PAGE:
Through out the nation there is a celebration of words and those who have left them.

     There is a spirit in the use of words, and there is an intentionality. Irish newspapers still purvey significance.

   There is much to learn in a land that tells and hears stories, that takes the time to engage, to dig into meaning and purpose and remember and even celebrate the wordsmith.

    A unique pub is on our horizon.

    In the meantime our word of the day is Removal!

    See you down the trail.

Tuesday, January 14, 2020

Breathtaking Beauty

"We had driven to that coast
Through flowers and limestone
And there we were, toasting friendship,
Laying down a perfect memory
In the cool of thatch and crockery"
Seamus Heany
   Dingle town is a sensory feast. It is at the heart of a peninsula that steals hearts.
   Settlement began here in the 12th Century.  Eight centuries later it was one of the stars of a film. After seeing Ryan's Daughter, film maker Ron Howard shot Far and Away on the peninsula.
  Dingle has its own version of Irish rhythm and voice.

  Here is where we "laid down" some of that "perfect memory," Out of the Blue Seafood.
   Kay and Jack know this trail well. It was as they promised, a dinner that resides now on the all time great lists.

   Population of this port town on the Atlantic in the south west of Ireland is just a tick above 2,000, but as they say in sport, it plays much larger than that.

  Dingle is picturesque and authentic.
   Our hotel exuded that sweet and unique fragrance of a peat log fire to warm the morning chill.

   And thanks again to Kay and Jack's driving and navigation we were treated to the stunning optics of the peninsula. The greenest green I've beheld, running to the craggy or sand beaches of the bold Atlantic.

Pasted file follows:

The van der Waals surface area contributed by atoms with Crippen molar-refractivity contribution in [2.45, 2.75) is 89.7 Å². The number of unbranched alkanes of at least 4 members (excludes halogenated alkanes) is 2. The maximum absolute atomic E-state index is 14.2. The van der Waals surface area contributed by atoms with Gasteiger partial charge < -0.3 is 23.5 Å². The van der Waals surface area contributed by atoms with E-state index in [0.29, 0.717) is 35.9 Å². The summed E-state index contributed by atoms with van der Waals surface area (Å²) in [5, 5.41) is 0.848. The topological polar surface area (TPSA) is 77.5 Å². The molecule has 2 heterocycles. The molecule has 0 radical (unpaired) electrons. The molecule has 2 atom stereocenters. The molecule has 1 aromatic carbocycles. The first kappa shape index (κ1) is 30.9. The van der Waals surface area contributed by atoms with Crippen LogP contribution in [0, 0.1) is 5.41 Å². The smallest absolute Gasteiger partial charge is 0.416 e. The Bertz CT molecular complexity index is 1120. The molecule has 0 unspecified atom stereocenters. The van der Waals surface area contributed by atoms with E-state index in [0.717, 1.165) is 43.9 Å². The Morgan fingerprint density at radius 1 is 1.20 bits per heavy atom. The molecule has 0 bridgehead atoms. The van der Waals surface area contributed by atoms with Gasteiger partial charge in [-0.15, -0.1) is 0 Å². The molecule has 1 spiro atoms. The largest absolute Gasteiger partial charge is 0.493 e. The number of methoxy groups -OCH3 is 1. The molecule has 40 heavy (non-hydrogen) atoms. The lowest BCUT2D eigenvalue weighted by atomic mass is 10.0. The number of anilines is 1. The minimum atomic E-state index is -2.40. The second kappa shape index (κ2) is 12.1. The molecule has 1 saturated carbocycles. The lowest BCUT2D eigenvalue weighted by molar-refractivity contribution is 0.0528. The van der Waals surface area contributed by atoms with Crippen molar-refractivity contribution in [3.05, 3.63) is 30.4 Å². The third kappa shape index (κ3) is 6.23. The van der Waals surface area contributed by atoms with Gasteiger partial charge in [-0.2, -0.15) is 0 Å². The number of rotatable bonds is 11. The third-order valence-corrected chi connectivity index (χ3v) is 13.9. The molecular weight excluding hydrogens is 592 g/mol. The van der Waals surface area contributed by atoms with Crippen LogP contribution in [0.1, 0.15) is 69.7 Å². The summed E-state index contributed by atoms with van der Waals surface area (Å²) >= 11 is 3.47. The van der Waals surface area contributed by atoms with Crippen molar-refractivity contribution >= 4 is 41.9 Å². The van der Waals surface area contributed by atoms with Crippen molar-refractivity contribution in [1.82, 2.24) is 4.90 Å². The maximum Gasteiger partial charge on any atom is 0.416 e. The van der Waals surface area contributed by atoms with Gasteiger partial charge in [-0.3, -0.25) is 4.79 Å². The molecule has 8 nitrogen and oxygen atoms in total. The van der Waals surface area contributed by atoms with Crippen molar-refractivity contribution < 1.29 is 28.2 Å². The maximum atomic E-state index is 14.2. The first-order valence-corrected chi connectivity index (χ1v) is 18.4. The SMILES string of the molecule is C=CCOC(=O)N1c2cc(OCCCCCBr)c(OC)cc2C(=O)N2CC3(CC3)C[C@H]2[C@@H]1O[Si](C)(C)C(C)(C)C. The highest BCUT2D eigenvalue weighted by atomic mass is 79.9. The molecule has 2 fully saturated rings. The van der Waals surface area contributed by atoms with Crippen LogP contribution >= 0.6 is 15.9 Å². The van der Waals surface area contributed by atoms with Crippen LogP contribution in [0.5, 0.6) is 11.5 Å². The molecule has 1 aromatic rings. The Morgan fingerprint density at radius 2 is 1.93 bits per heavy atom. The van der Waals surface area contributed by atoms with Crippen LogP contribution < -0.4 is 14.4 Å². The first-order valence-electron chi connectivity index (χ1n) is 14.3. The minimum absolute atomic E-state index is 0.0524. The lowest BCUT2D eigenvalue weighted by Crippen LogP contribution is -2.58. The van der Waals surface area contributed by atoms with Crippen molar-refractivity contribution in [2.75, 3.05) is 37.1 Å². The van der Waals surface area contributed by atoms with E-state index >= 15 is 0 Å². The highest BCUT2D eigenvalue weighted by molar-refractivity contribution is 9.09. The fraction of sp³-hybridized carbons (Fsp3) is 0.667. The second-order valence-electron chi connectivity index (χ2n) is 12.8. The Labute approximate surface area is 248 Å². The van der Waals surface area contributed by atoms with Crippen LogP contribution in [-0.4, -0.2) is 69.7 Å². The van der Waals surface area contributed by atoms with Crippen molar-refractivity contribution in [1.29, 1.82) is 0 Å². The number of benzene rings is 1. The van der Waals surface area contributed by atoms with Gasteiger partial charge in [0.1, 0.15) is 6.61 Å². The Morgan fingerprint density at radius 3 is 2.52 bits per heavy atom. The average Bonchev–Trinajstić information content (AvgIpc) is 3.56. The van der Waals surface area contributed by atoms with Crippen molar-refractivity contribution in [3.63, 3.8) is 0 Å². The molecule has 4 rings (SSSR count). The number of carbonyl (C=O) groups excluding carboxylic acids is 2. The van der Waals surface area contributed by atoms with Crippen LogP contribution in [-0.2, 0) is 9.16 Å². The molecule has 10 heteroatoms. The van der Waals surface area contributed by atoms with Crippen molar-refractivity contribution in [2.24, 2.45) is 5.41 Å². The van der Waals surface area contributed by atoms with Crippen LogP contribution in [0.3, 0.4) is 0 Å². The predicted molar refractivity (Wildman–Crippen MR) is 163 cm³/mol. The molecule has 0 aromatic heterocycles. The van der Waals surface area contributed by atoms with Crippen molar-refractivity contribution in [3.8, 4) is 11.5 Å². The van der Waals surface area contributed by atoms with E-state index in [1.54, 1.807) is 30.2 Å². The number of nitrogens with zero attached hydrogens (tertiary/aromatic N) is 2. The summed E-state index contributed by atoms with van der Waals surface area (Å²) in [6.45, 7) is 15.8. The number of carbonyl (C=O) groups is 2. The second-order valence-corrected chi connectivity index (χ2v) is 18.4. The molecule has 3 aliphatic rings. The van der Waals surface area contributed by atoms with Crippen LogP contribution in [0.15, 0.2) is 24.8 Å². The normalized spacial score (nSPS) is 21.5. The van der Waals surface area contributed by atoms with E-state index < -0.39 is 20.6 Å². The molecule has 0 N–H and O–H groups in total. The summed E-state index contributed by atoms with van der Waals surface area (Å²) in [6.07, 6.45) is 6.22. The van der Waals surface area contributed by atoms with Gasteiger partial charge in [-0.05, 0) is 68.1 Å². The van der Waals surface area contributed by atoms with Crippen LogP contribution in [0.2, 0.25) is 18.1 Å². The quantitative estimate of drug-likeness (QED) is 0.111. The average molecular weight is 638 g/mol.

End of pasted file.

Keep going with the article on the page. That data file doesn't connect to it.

The Blasket and Skellig Michael Islands on the horizons and the coast that bears a bit of home.  
  Life on the Dingle peninsula is about the ocean. 

   Kay and Jack opted for a pre-famine cabin in the heart of Irish (Gaelic) speaking country.

   The Gallarus Oratory is an Irish story of its own. 1300 years old it sits near Smerwick Harbour.  It is dry rubble masonry, wherein the roof is a continuation of the rise of the sidewalls. 
  Vikings and Normans invaded this area and destroyed other buildings. There are several theories as to the purpose of this Oratory; marking a burial site, a chapel or contemplation setting, a place of hospitality, or something else?

   The twin craggy peaks of Skellig Michael are familiar to Star Wars fans, as filming was done here.
   Named for the archangel Michael, the island contains monastic remains including other Oratory meditation buildings dating from the 6th Century. There is a monk's grave yard on Skellig Michael. Irish myth holds that a superior race inhabited the island in pre-Christian times.

  Eask Tower atop Carhoo hill was built in 1847 to guide ships. 
   The Ring of Kerry, Slea Head and the entire peninsula offer a beauty that is almost beyond belief. 

   Charlie Chaplin used to holiday on the Peninsula near the town of Waterville which put up a statue.

    There is a particular stirring in the heart that we felt as we absorbed Dingle Peninsula. It is history, beauty, the culture, music and above all, the heart of the people. It became our Irish love story.
   As we planned our trip to Scotland we thought it wise to visit Ireland and catch up with Kay, Willie, Kay and Jack. What was to be a "brief" visit, extended a bit and allowed for  more. In fishing parlance, the hook was set. 
   As my life long friend Jim, who put us onto Dingle, said,
he's "ready to go back anytime."  Understood.

   Down the trail are a few more stops, including, Walking into another Pub--this one is unique in all the world!

    See you down the trail.